If you prefer to wait for an afternoon flight, La Malinche faces SSW and is flyable from about 11am until dark. If you end up taking your own taxi to this flying site (80-100 pesos) have the taxi driver take you to the town of Terrenate, keep driving uphill until the road turns to dirt, and then drop you off at the large tree after ~100 m of driving on the dirt road. The road falls apart at this point so it’s easiest to just walk it and it takes 8-10 minutes.
|Above Santa Cruz, looking south. El Picacho launch is off the end of the plateau where it drops down to the Malinalco valley. Photo courtesy of Alex Raymont.|
|La Malinche launch and the pilot's hostel. Tenancingo in the background.|
On launch you will find the hostel that the Pedraza family has built. Pilots are welcome to stay there: inquire with Daniel or Daniela about pricing, and there is a bathroom, kitchen, cell signal, hot water, and electricity. There is also camping welcome on launch for those who choose to bring their own tents.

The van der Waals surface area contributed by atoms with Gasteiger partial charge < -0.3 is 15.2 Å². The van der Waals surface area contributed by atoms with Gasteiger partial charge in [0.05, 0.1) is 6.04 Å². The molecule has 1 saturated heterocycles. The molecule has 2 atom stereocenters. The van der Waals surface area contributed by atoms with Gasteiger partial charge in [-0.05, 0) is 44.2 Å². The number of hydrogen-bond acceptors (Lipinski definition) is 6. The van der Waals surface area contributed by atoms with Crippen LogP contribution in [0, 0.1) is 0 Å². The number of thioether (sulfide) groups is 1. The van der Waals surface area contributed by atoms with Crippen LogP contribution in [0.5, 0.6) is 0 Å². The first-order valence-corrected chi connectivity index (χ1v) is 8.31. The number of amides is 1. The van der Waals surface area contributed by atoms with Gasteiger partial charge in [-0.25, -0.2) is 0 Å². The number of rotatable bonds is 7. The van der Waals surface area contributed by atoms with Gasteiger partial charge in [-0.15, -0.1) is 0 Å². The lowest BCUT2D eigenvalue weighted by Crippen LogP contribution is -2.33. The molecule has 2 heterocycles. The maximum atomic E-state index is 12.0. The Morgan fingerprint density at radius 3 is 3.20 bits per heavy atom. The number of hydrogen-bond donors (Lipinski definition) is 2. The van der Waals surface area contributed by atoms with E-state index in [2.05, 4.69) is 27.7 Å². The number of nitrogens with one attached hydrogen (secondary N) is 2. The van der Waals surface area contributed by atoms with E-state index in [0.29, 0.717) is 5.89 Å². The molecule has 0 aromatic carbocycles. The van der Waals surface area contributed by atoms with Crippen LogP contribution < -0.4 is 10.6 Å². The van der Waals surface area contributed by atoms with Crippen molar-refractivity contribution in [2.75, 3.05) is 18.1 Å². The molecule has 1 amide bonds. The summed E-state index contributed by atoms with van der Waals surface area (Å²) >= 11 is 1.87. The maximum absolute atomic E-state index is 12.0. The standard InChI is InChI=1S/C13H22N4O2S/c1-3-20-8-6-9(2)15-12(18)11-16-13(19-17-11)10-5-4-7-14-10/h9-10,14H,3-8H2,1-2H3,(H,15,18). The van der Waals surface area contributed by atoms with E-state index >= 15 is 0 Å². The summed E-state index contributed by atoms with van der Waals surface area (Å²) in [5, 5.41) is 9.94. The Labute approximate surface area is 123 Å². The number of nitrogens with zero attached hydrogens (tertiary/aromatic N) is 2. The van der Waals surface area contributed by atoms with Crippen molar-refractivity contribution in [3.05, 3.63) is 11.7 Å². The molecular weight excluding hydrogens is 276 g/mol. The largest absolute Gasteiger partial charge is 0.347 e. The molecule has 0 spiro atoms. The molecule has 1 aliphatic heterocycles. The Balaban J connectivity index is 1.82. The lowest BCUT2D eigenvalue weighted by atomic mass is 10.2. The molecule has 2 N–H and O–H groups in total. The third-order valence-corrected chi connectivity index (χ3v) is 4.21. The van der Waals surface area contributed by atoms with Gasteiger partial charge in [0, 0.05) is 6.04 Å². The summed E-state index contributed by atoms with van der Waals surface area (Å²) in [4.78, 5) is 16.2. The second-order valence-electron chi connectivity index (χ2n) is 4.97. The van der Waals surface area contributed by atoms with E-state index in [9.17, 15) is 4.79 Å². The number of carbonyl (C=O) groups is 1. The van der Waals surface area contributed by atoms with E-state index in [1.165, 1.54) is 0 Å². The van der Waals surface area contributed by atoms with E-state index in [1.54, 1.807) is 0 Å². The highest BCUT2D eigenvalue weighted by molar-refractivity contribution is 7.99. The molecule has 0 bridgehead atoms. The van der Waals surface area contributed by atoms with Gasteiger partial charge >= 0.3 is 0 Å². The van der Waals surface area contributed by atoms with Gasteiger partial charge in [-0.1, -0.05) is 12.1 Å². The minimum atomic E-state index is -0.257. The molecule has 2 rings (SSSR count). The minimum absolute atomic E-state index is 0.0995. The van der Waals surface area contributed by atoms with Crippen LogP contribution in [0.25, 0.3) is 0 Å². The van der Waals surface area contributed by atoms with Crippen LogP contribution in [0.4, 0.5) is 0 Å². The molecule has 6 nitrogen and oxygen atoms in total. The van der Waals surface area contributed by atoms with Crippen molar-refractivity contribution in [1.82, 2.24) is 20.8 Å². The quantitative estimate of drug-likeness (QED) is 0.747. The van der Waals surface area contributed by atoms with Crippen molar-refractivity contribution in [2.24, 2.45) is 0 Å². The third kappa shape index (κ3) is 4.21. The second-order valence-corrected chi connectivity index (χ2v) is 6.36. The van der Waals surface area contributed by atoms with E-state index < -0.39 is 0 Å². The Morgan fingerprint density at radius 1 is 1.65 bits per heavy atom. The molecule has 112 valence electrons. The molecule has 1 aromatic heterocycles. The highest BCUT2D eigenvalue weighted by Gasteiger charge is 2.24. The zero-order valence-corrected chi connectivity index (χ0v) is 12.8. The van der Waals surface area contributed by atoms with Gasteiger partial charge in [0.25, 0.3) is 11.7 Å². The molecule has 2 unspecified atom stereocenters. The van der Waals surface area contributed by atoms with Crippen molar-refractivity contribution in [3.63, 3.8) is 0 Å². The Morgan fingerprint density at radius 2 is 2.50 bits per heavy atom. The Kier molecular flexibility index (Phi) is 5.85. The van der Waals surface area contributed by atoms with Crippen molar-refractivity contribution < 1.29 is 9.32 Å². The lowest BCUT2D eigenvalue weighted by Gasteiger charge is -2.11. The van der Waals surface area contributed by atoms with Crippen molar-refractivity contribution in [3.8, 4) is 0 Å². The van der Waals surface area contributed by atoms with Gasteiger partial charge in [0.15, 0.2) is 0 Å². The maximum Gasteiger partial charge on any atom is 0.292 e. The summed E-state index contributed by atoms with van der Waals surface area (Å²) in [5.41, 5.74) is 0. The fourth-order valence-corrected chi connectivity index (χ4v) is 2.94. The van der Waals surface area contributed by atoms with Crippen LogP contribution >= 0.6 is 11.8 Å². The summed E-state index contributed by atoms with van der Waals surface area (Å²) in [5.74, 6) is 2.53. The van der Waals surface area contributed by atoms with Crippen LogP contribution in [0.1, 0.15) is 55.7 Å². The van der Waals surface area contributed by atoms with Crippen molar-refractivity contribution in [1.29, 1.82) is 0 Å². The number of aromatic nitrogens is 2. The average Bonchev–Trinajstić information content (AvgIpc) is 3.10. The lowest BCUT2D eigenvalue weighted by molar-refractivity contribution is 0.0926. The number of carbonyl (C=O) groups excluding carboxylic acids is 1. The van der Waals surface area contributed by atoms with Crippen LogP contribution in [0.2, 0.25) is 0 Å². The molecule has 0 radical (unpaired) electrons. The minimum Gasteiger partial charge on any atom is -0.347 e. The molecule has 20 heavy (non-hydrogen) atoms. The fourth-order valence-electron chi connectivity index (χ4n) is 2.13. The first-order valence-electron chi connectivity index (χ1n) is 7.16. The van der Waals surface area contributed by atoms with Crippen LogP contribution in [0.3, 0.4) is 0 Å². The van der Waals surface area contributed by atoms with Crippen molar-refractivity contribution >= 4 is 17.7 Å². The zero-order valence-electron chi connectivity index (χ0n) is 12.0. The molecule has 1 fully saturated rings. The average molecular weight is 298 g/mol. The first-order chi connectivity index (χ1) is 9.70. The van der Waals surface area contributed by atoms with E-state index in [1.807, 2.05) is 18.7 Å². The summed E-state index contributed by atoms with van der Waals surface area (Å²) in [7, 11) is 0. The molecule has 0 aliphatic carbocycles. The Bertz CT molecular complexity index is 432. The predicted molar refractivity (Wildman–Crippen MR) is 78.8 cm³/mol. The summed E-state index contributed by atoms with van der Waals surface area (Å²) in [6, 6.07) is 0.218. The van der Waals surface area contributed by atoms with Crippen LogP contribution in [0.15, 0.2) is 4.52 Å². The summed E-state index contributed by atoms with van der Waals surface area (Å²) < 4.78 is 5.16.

|If you sink out at La Malinche, you end up here. There is a hiking trail (1 hour) back to launch. Photo courtesy of Alex Raymont.|
|The shared kitchen at the pilot hostel at La Malinche. Photo courtesy of Alex Raymont.|
|The shared bedroom and bathroom with bunk beds. Photo courtesy of Alex Raymont.|
He has several rooms, one room is bunkbeds to accommodate up to 4 pilots, and he has separate rooms for a couples or those who prefer a bit more privacy. And the kitchen is fully equipped for cooking.
The Pedraza family has done a fantastic job with the take off! The launch is green grass and is perfectly groomed with lots of space to lay out 10 gliders. And it’s relatively easy to top land as well, provided you can get down through the abundant lift. Many pilots take a few go-arounds before making it in!